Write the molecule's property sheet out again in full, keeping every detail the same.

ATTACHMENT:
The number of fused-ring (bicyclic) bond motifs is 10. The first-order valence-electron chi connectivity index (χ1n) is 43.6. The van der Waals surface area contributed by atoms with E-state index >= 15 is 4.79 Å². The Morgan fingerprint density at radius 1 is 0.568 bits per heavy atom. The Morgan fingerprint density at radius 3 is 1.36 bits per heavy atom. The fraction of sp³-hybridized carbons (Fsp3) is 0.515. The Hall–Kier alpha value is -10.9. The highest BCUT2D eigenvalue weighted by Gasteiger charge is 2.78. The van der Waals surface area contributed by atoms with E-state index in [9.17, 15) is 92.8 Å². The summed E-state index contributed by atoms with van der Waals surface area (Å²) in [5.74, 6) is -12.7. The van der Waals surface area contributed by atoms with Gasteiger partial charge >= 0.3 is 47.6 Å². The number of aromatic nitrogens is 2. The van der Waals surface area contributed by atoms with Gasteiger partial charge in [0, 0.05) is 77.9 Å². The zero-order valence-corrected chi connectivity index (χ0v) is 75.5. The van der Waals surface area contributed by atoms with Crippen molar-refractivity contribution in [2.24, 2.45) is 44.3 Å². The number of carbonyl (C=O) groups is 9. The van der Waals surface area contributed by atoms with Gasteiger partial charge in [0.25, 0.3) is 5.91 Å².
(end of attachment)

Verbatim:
The number of fused-ring (bicyclic) bond motifs is 10. The first-order valence-electron chi connectivity index (χ1n) is 43.6. The van der Waals surface area contributed by atoms with E-state index >= 15 is 4.79 Å². The Morgan fingerprint density at radius 1 is 0.568 bits per heavy atom. The Morgan fingerprint density at radius 3 is 1.36 bits per heavy atom. The fraction of sp³-hybridized carbons (Fsp3) is 0.515. The Hall–Kier alpha value is -10.9. The highest BCUT2D eigenvalue weighted by Gasteiger charge is 2.78. The van der Waals surface area contributed by atoms with E-state index in [9.17, 15) is 92.8 Å². The summed E-state index contributed by atoms with van der Waals surface area (Å²) in [5.74, 6) is -12.7. The van der Waals surface area contributed by atoms with Gasteiger partial charge >= 0.3 is 47.6 Å². The number of aromatic nitrogens is 2. The van der Waals surface area contributed by atoms with Gasteiger partial charge in [0, 0.05) is 77.9 Å². The zero-order valence-corrected chi connectivity index (χ0v) is 75.5. The van der Waals surface area contributed by atoms with Crippen molar-refractivity contribution in [2.24, 2.45) is 44.3 Å². The number of carbonyl (C=O) groups is 9. The van der Waals surface area contributed by atoms with Gasteiger partial charge in [0.25, 0.3) is 5.91 Å².